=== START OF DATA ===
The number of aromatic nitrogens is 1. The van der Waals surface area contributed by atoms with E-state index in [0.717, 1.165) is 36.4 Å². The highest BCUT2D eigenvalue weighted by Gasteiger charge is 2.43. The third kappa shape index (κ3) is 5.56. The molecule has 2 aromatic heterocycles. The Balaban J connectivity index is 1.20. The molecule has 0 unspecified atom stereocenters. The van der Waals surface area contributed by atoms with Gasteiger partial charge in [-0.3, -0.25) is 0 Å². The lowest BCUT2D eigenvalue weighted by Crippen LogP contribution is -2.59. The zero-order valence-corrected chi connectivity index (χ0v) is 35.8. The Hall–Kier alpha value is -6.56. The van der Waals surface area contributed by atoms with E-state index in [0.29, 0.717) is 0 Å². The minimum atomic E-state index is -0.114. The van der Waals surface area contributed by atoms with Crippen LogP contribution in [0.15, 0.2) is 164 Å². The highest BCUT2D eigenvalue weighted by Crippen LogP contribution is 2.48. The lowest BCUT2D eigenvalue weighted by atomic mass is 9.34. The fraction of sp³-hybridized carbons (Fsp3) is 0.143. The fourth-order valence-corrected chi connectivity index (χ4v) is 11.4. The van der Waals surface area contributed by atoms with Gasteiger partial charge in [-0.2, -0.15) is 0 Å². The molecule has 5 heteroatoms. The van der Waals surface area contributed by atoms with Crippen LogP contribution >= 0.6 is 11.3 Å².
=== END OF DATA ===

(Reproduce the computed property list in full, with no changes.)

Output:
The number of aromatic nitrogens is 1. The van der Waals surface area contributed by atoms with E-state index in [0.717, 1.165) is 36.4 Å². The highest BCUT2D eigenvalue weighted by Gasteiger charge is 2.43. The third kappa shape index (κ3) is 5.56. The molecule has 2 aromatic heterocycles. The Balaban J connectivity index is 1.20. The molecule has 0 unspecified atom stereocenters. The van der Waals surface area contributed by atoms with Gasteiger partial charge in [-0.3, -0.25) is 0 Å². The lowest BCUT2D eigenvalue weighted by Crippen LogP contribution is -2.59. The zero-order valence-corrected chi connectivity index (χ0v) is 35.8. The Hall–Kier alpha value is -6.56. The van der Waals surface area contributed by atoms with E-state index in [0.29, 0.717) is 0 Å². The minimum atomic E-state index is -0.114. The van der Waals surface area contributed by atoms with Crippen LogP contribution in [0.15, 0.2) is 164 Å². The highest BCUT2D eigenvalue weighted by Crippen LogP contribution is 2.48. The lowest BCUT2D eigenvalue weighted by atomic mass is 9.34. The fraction of sp³-hybridized carbons (Fsp3) is 0.143. The fourth-order valence-corrected chi connectivity index (χ4v) is 11.4. The van der Waals surface area contributed by atoms with Gasteiger partial charge in [-0.2, -0.15) is 0 Å². The molecule has 5 heteroatoms. The van der Waals surface area contributed by atoms with Crippen LogP contribution >= 0.6 is 11.3 Å².